GlMatrix is a library I used during my personal study of 3D rendering in the early years. It provides comprehensive functions for transformations or 3D vector calculations, which I am familiar with. In the editor project, I extended Leaflet’s graphic transformation functionality using it, referencing the implementation in Three.js.

open `editor-intro-transform.ts`

React is used for DOM rendering, as required by the company’s tech stack.

We chose Ant Design (antd) for the component library. It offers comprehensive components, has a good reputation, and a strong ecosystem, making it the preferred choice among domestic component libraries. We believe it will save us a lot of time.

This summarizes our technology selection process. Most decisions were based on historical reasons and personal proficiency. I have great confidence in using these technologies to meet the requirements.

Several Challenges Encountered during Implementation and How I Resolved Them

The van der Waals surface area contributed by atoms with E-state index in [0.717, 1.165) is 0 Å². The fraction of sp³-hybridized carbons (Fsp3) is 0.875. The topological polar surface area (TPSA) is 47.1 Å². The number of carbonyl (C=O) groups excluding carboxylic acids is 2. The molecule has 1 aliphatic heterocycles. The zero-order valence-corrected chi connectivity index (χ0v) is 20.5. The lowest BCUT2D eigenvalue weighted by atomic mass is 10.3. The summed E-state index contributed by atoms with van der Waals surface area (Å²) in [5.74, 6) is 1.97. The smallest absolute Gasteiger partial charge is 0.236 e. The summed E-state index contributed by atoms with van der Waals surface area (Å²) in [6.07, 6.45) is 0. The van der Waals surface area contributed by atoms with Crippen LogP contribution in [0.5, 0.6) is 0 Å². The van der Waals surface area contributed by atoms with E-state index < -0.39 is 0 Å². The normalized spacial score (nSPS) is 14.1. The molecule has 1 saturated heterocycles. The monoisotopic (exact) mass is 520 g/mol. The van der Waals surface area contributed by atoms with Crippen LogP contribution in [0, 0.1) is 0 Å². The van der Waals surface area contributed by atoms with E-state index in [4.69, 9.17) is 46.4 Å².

• Extending Leaflet to Support Basic Graphic Transformation Capabilities
  • Achieving Real-time Storage and Rendering of Maps
  • Implementing Undo/Redo Considering Real-time Storage and Rendering of Maps
  • Rendering Large Batches of Graphic Elements, such as 100,000 Points
  • Enabling Simultaneous Operations by Multiple Users

Extending Leaflet to Support Basic Graphic Transformation Capabilities

I utilized glMatrix and referenced the implementation in Three.js to create a Mixin. This Mixin integrates with Leaflet’s layers, allowing the graphic elements in Leaflet to possess transformation capabilities.

Achieving Real-time Storage and Rendering of Maps